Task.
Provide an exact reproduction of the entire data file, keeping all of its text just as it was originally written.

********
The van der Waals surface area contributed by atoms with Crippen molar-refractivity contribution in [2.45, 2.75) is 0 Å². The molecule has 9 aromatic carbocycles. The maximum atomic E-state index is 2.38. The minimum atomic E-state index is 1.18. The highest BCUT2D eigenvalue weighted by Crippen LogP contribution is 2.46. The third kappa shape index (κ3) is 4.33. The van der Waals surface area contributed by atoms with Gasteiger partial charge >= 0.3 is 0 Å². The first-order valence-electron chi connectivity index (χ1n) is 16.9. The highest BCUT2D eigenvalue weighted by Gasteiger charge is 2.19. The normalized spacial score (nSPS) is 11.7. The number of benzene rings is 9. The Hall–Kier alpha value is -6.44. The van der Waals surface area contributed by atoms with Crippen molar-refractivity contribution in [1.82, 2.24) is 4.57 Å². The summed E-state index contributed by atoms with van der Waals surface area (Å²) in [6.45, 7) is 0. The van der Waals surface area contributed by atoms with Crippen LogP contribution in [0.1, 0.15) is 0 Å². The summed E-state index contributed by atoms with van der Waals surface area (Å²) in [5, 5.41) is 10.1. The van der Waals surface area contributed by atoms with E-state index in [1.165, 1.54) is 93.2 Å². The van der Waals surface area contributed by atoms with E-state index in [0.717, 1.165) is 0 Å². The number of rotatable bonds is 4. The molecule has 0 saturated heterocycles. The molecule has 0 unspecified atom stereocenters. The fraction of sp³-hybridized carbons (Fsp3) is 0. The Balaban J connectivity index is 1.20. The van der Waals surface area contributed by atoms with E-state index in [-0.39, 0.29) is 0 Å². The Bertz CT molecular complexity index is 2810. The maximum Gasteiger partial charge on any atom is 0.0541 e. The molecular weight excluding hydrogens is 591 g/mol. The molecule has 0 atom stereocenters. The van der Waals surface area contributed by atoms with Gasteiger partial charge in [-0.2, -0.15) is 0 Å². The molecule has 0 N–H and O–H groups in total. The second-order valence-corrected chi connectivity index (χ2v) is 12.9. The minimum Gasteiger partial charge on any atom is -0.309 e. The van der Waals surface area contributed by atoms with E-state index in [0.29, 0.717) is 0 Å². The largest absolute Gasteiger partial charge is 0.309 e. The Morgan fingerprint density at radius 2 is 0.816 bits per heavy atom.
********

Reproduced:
The van der Waals surface area contributed by atoms with Crippen molar-refractivity contribution in [2.45, 2.75) is 0 Å². The molecule has 9 aromatic carbocycles. The maximum atomic E-state index is 2.38. The minimum atomic E-state index is 1.18. The highest BCUT2D eigenvalue weighted by Crippen LogP contribution is 2.46. The third kappa shape index (κ3) is 4.33. The van der Waals surface area contributed by atoms with Gasteiger partial charge >= 0.3 is 0 Å². The first-order valence-electron chi connectivity index (χ1n) is 16.9. The highest BCUT2D eigenvalue weighted by Gasteiger charge is 2.19. The normalized spacial score (nSPS) is 11.7. The number of benzene rings is 9. The Hall–Kier alpha value is -6.44. The van der Waals surface area contributed by atoms with Crippen molar-refractivity contribution in [1.82, 2.24) is 4.57 Å². The summed E-state index contributed by atoms with van der Waals surface area (Å²) in [6.45, 7) is 0. The van der Waals surface area contributed by atoms with Crippen LogP contribution in [0.1, 0.15) is 0 Å². The summed E-state index contributed by atoms with van der Waals surface area (Å²) in [5, 5.41) is 10.1. The van der Waals surface area contributed by atoms with E-state index in [1.165, 1.54) is 93.2 Å². The van der Waals surface area contributed by atoms with E-state index in [0.717, 1.165) is 0 Å². The number of rotatable bonds is 4. The molecule has 0 saturated heterocycles. The molecule has 0 unspecified atom stereocenters. The fraction of sp³-hybridized carbons (Fsp3) is 0. The Balaban J connectivity index is 1.20. The van der Waals surface area contributed by atoms with E-state index in [-0.39, 0.29) is 0 Å². The Bertz CT molecular complexity index is 2810. The maximum Gasteiger partial charge on any atom is 0.0541 e. The molecular weight excluding hydrogens is 591 g/mol. The molecule has 0 atom stereocenters. The van der Waals surface area contributed by atoms with Gasteiger partial charge in [-0.2, -0.15) is 0 Å². The molecule has 0 N–H and O–H groups in total. The second-order valence-corrected chi connectivity index (χ2v) is 12.9. The minimum Gasteiger partial charge on any atom is -0.309 e. The van der Waals surface area contributed by atoms with E-state index in [0.29, 0.717) is 0 Å². The largest absolute Gasteiger partial charge is 0.309 e. The Morgan fingerprint density at radius 2 is 0.816 bits per heavy atom.